With electric vehicles like the Lucid Air becoming not only commonplace but also encouraged on a regulatory level, many non-EV owners have asked, “how will we charge them?” The U.S. has (mostly) solved this with charging stations placed near existing roadways thanks to our expansive landscape. However, in a country like England, land isn’t as easy to get and put aside for just EV charging.
That’s why Boris Johnson, UK Prime Minister, announced new laws that will require all new homes and building construction to include EV chargers as part of the finished establishment. “The force driving that change won’t be government, it won’t even be business,” said Johnson during the Confederation of British Industry conference on November 21, 2021. “It will be the consumer. It will be the young people of today, who can see the consequences of climate change and will be demanding better from us.”
England Doesn’t Have Enough Chargers Right Now
All of this is important because the UK has a mandate that new gasoline or diesel vehicle sales are replaced by electrics by 2030. At the same time, major automotive manufacturers have already pledged to end internal combustion vehicle production or drastically increase their EV production between 2025 and 2030.
Currently, there are only 25,000 charging points in Britain, not even enough to cover even today’s number of EVs. The Competition and Markets Authority—a part of the UK’s Department for Business, Energy and Industrial Strategy—estimated that the country would need 10 times that to meet that 2030 EV goal.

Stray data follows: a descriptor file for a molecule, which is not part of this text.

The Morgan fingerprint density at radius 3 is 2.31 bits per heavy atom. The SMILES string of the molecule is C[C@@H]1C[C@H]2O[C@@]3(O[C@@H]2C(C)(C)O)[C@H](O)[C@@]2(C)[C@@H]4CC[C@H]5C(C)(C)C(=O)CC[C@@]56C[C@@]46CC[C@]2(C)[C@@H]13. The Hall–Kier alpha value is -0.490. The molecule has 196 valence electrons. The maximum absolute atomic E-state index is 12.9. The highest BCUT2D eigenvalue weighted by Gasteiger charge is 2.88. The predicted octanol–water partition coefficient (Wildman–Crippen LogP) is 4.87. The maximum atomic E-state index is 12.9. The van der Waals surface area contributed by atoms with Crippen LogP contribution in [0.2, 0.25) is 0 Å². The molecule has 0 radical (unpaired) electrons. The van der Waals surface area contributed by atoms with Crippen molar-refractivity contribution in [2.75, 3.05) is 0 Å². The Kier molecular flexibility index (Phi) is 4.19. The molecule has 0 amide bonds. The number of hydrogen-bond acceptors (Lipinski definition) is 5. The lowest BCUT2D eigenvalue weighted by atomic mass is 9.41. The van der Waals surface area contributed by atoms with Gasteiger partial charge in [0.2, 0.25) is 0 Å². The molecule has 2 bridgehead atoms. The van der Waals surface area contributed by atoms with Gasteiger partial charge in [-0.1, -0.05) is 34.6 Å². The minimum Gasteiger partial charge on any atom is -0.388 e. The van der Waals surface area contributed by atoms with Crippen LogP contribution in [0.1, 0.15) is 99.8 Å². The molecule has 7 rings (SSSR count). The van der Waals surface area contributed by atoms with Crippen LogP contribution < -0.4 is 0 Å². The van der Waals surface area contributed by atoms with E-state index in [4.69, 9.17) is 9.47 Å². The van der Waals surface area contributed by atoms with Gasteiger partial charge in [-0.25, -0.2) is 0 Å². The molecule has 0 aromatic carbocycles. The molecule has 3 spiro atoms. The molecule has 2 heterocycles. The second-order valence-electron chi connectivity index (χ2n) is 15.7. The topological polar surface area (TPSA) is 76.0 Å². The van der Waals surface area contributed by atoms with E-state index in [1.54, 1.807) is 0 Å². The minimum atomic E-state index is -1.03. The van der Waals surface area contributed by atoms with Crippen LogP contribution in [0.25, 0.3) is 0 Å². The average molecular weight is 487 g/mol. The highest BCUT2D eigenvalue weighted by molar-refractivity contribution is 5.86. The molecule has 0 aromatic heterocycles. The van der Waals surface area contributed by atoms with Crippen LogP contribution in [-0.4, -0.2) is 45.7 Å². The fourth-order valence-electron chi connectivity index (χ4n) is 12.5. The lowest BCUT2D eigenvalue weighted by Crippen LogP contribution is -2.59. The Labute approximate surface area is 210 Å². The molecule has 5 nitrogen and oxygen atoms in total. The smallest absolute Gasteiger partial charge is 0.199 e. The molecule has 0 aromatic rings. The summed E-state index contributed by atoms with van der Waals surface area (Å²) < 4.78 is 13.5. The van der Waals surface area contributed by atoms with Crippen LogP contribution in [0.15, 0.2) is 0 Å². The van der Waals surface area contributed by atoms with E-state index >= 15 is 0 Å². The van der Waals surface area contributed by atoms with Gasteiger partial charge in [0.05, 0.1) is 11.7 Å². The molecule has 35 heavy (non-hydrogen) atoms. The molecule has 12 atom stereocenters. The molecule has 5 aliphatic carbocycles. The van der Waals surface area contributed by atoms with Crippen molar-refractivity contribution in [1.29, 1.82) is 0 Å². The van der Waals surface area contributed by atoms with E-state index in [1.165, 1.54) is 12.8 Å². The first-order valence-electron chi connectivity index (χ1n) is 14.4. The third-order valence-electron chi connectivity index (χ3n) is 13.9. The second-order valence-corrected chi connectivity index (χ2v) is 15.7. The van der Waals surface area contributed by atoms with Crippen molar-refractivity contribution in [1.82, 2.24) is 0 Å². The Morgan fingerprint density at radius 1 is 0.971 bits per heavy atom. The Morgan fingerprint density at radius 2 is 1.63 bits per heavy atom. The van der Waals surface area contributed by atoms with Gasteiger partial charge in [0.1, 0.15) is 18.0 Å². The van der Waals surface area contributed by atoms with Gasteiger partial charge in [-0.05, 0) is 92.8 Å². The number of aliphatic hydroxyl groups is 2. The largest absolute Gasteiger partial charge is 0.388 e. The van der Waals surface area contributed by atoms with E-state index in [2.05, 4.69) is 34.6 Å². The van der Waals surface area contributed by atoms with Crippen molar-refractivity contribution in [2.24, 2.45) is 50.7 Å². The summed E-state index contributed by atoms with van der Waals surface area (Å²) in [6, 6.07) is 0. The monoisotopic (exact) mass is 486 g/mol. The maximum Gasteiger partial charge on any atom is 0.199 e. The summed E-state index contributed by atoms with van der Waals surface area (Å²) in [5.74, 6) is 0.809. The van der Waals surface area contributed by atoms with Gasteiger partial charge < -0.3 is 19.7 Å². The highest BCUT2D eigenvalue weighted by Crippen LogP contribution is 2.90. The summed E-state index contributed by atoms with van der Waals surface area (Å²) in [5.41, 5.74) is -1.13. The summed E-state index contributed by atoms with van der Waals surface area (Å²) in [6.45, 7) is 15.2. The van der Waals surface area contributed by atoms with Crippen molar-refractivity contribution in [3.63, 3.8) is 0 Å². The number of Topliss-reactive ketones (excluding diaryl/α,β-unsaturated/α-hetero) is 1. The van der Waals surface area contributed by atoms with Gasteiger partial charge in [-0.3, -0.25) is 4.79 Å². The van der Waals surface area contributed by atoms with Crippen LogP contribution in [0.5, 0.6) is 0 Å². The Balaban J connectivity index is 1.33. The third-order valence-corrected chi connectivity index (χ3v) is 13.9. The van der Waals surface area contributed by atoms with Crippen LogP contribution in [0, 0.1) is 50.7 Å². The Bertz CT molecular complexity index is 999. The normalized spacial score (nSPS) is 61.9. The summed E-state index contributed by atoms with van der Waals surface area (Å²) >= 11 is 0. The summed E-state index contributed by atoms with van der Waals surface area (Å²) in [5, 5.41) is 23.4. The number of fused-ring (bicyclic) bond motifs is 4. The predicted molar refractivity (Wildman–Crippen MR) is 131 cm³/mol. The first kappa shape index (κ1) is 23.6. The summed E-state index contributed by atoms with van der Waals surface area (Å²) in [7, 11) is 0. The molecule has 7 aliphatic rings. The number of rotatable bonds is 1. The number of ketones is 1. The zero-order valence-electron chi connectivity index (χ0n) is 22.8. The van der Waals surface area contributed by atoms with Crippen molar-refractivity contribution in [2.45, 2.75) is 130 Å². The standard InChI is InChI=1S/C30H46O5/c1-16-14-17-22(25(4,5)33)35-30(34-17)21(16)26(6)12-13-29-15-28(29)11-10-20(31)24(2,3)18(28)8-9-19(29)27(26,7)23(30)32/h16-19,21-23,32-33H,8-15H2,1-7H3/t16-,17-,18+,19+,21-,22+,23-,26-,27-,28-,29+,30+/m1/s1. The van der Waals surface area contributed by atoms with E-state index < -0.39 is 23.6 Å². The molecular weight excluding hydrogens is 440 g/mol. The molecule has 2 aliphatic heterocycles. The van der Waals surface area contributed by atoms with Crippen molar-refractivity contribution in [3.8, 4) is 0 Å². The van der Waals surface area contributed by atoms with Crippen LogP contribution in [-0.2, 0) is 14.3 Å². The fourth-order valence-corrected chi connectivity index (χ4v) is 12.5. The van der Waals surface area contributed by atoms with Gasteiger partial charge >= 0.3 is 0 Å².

Will This Solve England’s Woeful EV Charger Issue?
While it’s a good idea for any new building for home or business to include an EV charger in their plans, it won’t be the full solution. Even in England, there are areas where few people live, but it still would be good to have EV infrastructure in these areas as they’re usually between major cities and counties. These spans aren’t quite as huge as the hundreds of miles between population centers like we see here in the U.S., but they’re still big enough to warrant a charging spot or two to help travelers make their way.
As the Labour Party pointed out in response to the UK Prime Minister, “London and the South East have more public car charging points than the rest of England and Wales combined. Yet there is nothing here to help address this.” If you’ve ever seen any UK TV program or YouTube channel, you’re probably familiar with the fact that the north and west portions of the UK are mostly rural areas.
Labour also pointed out that there weren’t any announcements about how the country will help low- and middle-income families and individuals afford to purchase new EVs. Nor how England would invest in other needed EV manufacturing solutions like gigafactories to produce the batteries EVs need. Putting EV chargers in new buildings isn’t a bad plan, it just might not be the full plan that England and the UK needs.
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